Neonatal Intensive Care Unit (NICU)
When Babies Need Extra Care
After months of waiting, your new baby is finally here. But if your baby arrived early, you had more than one baby, or your baby just needs a little extra attention CHI Health has the experts and technology in place to give your baby the best care.
Our neonatal intensive care units, or NICUs, are staffed around the clock with board-certified neonatologists, neonatal nurse practitioners and specially trained nurses.
CHI Health specializes in meeting the developmental needs of high-risk infants and their families.
Whether your baby is here for a couple of days or a little bit longer, your child will stay in an environment designed to help him or her grow stronger every day.
CHI Health has a Level III NICU at Bergan Mercy and Creighton University Medical Center and a Level II NICU at Lakeside in west Omaha.
Our highly secure NICU has private rooms that offer parents the opportunity to stay with their infant throughout the hospital stay. Our goal is the same as yours – to help your baby become healthy as soon as possible.
Conditions Treated in the NICU
A premature infant is a baby born before the completion of 37 weeks gestation. A premature infant has organs that are not fully developed. The infant needs special care in an intensive care nursery until the organ systems have developed enough to live without medical support.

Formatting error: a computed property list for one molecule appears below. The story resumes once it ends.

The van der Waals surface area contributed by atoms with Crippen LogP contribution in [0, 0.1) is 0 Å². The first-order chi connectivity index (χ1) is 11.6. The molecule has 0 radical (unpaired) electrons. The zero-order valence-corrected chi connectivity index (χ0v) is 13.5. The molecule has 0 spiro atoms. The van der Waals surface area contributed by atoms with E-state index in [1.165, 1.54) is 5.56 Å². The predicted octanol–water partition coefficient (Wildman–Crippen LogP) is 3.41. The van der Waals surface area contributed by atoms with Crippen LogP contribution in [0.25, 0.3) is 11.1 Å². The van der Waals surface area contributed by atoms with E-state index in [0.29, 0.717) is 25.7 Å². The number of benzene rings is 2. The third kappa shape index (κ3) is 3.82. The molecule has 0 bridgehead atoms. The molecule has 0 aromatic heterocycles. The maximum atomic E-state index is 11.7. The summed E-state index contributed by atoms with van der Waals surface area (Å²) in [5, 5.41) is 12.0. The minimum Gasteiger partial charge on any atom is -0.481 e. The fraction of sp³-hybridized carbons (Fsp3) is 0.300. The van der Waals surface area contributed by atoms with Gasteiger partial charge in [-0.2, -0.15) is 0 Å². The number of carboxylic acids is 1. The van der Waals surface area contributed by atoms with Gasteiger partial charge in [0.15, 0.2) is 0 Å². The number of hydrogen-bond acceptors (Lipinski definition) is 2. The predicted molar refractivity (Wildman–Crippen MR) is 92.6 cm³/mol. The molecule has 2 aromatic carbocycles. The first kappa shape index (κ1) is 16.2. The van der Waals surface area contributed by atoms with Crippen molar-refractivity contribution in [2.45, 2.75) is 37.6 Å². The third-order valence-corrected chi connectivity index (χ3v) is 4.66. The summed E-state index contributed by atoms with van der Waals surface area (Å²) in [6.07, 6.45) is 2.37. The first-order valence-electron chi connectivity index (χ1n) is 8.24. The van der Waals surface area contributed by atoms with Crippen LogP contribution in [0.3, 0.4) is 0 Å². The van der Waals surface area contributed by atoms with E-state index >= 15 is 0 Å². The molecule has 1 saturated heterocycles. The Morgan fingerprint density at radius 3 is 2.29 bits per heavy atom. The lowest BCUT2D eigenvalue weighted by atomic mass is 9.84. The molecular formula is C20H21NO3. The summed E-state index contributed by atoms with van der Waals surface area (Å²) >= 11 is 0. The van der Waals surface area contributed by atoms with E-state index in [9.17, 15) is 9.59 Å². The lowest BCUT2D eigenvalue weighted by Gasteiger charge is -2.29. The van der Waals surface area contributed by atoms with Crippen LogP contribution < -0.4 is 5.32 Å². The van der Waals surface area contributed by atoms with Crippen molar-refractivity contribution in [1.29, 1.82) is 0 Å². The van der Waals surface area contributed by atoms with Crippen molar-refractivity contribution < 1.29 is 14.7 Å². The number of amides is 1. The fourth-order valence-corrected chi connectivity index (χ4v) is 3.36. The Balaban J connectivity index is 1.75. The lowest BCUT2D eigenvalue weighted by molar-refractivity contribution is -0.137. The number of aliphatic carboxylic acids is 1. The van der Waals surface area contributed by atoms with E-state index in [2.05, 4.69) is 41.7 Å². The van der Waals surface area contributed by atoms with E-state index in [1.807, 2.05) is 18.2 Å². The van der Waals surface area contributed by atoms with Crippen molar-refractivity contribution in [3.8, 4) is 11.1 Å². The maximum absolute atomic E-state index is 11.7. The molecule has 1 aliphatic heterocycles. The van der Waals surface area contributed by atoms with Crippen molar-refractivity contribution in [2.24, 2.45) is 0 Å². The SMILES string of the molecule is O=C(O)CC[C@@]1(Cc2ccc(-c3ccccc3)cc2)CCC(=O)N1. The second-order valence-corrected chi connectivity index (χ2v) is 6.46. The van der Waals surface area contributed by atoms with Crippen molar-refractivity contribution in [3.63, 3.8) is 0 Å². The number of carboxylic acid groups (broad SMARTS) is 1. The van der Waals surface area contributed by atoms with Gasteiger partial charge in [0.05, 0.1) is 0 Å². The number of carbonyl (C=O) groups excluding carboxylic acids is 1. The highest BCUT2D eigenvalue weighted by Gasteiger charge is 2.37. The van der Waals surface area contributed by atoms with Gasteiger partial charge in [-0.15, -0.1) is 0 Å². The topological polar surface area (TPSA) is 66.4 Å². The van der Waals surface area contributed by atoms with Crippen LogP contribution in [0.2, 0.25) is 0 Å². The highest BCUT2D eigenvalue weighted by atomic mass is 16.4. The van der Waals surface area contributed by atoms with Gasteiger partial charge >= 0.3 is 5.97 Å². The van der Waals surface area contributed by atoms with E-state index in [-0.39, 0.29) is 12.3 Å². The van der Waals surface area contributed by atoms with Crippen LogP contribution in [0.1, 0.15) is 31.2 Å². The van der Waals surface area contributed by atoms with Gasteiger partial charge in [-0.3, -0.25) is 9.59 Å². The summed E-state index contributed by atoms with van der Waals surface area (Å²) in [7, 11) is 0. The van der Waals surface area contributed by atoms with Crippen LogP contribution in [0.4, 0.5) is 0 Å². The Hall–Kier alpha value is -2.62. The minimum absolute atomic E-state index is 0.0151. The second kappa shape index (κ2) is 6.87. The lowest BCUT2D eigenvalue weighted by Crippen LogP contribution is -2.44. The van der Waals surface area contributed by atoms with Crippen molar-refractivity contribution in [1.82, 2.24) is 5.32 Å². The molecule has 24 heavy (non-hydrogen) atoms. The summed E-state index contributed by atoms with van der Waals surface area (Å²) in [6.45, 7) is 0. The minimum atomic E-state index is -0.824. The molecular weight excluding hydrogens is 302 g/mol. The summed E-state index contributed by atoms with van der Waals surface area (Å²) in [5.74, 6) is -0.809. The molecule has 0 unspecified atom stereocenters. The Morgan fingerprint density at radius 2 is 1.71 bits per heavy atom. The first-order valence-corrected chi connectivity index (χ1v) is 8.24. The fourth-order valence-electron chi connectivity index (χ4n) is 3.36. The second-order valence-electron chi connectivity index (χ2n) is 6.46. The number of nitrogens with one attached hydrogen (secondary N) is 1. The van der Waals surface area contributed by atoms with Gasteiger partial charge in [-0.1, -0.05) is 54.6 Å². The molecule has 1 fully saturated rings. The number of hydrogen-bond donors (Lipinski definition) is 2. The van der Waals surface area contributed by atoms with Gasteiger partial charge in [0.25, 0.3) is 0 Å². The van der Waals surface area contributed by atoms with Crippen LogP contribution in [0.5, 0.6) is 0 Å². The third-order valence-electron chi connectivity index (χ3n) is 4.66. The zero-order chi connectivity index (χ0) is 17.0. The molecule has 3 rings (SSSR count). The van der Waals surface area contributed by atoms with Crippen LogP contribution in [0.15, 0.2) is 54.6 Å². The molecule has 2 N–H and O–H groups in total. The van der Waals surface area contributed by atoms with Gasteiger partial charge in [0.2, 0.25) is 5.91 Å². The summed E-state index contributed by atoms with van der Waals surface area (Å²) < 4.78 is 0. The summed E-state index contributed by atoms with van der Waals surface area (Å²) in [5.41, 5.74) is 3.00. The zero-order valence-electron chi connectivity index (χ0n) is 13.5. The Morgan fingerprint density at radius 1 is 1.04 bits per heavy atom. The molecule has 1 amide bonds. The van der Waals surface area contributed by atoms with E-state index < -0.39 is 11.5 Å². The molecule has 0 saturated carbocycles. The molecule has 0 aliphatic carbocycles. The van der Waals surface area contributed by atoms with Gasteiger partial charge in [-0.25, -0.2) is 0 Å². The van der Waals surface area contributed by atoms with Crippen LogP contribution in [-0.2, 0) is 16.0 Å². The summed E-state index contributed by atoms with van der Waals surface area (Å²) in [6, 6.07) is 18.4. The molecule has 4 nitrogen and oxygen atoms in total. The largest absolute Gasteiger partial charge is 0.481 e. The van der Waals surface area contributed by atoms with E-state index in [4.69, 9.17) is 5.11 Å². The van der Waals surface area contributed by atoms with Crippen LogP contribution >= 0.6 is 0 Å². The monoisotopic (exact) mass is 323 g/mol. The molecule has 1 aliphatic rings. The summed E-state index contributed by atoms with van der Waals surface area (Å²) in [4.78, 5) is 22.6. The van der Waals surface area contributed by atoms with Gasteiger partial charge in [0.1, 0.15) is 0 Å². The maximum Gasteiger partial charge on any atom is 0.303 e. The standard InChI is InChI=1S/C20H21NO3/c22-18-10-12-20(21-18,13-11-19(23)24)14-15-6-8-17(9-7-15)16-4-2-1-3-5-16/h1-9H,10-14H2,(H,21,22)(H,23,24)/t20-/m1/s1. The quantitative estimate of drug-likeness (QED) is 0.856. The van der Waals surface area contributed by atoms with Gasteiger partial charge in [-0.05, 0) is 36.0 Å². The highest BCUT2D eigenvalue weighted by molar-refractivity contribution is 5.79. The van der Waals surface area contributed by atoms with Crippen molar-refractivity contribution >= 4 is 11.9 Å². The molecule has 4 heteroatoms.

Specialized care in the NICU is needed until the infant reaches a stable body weight and is able to feed by mouth, maintain body temperature and not have any apnea or bradycardia that require help. This period varies for each baby and may take weeks to months. The hospital stay usually extends to around the baby’s due date. In very small infants, other problems may complicate treatment and a longer hospital stay may be needed. Some examples of extended hospitalization could be apnea and bradycardia events, oxygen requirements, adjustments of medications and feedings.
Respiratory distress syndrome (RDS), also called hyaline membrane disease, is a breathing problem in newborns. It may start within minutes to hours after your baby is born. It is the most common reason babies are admitted to the NICU.